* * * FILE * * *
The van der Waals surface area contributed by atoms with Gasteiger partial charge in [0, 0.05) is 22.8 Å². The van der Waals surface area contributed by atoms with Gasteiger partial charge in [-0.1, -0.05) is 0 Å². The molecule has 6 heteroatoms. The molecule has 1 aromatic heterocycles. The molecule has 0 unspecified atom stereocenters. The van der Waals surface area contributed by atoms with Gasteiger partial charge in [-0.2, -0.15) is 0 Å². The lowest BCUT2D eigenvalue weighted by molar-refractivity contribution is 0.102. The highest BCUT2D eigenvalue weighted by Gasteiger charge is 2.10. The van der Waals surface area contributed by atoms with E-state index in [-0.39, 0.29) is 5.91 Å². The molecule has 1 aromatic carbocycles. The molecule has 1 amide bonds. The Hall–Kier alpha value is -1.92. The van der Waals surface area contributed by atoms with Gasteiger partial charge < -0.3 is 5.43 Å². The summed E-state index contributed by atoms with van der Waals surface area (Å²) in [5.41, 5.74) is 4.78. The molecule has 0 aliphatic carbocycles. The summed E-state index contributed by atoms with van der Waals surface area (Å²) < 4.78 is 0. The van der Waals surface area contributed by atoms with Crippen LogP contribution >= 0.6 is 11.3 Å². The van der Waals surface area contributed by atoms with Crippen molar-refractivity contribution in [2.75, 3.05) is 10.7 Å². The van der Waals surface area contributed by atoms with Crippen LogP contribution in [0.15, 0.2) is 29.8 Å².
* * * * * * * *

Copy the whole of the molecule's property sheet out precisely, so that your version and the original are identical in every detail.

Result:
The van der Waals surface area contributed by atoms with Gasteiger partial charge in [0, 0.05) is 22.8 Å². The van der Waals surface area contributed by atoms with Gasteiger partial charge in [-0.1, -0.05) is 0 Å². The molecule has 6 heteroatoms. The molecule has 1 aromatic heterocycles. The molecule has 0 unspecified atom stereocenters. The van der Waals surface area contributed by atoms with Gasteiger partial charge in [-0.2, -0.15) is 0 Å². The lowest BCUT2D eigenvalue weighted by molar-refractivity contribution is 0.102. The highest BCUT2D eigenvalue weighted by Gasteiger charge is 2.10. The van der Waals surface area contributed by atoms with E-state index in [-0.39, 0.29) is 5.91 Å². The molecule has 1 aromatic carbocycles. The molecule has 1 amide bonds. The Hall–Kier alpha value is -1.92. The van der Waals surface area contributed by atoms with Gasteiger partial charge < -0.3 is 5.43 Å². The summed E-state index contributed by atoms with van der Waals surface area (Å²) in [5.41, 5.74) is 4.78. The molecule has 0 aliphatic carbocycles. The summed E-state index contributed by atoms with van der Waals surface area (Å²) < 4.78 is 0. The van der Waals surface area contributed by atoms with Crippen LogP contribution >= 0.6 is 11.3 Å². The van der Waals surface area contributed by atoms with Crippen molar-refractivity contribution in [2.75, 3.05) is 10.7 Å². The van der Waals surface area contributed by atoms with Crippen LogP contribution in [0.15, 0.2) is 29.8 Å².